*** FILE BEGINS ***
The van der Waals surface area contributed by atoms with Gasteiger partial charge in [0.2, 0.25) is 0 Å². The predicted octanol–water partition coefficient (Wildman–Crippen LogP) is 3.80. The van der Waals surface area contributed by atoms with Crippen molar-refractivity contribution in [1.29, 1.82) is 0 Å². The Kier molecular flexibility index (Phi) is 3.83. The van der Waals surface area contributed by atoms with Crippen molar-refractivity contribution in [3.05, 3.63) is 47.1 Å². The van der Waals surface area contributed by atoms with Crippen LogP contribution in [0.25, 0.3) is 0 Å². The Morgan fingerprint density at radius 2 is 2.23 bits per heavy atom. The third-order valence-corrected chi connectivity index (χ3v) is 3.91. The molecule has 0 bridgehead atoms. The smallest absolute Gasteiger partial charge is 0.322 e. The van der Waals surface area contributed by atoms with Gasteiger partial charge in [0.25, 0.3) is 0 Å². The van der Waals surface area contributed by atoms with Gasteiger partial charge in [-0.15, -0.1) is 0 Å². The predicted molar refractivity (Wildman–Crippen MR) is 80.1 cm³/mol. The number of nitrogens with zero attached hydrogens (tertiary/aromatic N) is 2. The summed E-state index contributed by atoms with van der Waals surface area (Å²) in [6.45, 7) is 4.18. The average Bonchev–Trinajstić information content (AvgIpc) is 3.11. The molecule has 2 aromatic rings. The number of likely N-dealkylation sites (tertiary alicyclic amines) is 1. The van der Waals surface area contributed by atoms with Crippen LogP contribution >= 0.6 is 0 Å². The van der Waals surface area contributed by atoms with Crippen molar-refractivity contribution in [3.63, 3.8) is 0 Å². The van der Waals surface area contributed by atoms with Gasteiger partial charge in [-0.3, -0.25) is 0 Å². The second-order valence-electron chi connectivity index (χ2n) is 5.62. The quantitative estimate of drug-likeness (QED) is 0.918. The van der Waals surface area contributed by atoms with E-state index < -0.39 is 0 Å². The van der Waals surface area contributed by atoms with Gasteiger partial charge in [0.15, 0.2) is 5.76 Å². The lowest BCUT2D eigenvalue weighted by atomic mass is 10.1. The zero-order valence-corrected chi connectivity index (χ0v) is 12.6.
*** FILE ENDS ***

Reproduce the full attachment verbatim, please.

The van der Waals surface area contributed by atoms with Gasteiger partial charge in [0.2, 0.25) is 0 Å². The predicted octanol–water partition coefficient (Wildman–Crippen LogP) is 3.80. The van der Waals surface area contributed by atoms with Crippen molar-refractivity contribution in [1.29, 1.82) is 0 Å². The Kier molecular flexibility index (Phi) is 3.83. The van der Waals surface area contributed by atoms with Crippen molar-refractivity contribution in [3.05, 3.63) is 47.1 Å². The van der Waals surface area contributed by atoms with Crippen LogP contribution in [0.25, 0.3) is 0 Å². The Morgan fingerprint density at radius 2 is 2.23 bits per heavy atom. The third-order valence-corrected chi connectivity index (χ3v) is 3.91. The molecule has 0 bridgehead atoms. The smallest absolute Gasteiger partial charge is 0.322 e. The van der Waals surface area contributed by atoms with Gasteiger partial charge in [0.25, 0.3) is 0 Å². The van der Waals surface area contributed by atoms with Gasteiger partial charge in [-0.15, -0.1) is 0 Å². The predicted molar refractivity (Wildman–Crippen MR) is 80.1 cm³/mol. The number of nitrogens with zero attached hydrogens (tertiary/aromatic N) is 2. The summed E-state index contributed by atoms with van der Waals surface area (Å²) in [6.45, 7) is 4.18. The average Bonchev–Trinajstić information content (AvgIpc) is 3.11. The molecule has 2 aromatic rings. The number of likely N-dealkylation sites (tertiary alicyclic amines) is 1. The van der Waals surface area contributed by atoms with Crippen LogP contribution >= 0.6 is 0 Å². The van der Waals surface area contributed by atoms with Crippen molar-refractivity contribution in [3.63, 3.8) is 0 Å². The van der Waals surface area contributed by atoms with Gasteiger partial charge in [-0.3, -0.25) is 0 Å². The second-order valence-electron chi connectivity index (χ2n) is 5.62. The quantitative estimate of drug-likeness (QED) is 0.918. The van der Waals surface area contributed by atoms with E-state index < -0.39 is 0 Å². The van der Waals surface area contributed by atoms with Gasteiger partial charge in [0.15, 0.2) is 5.76 Å². The lowest BCUT2D eigenvalue weighted by atomic mass is 10.1. The zero-order valence-corrected chi connectivity index (χ0v) is 12.6.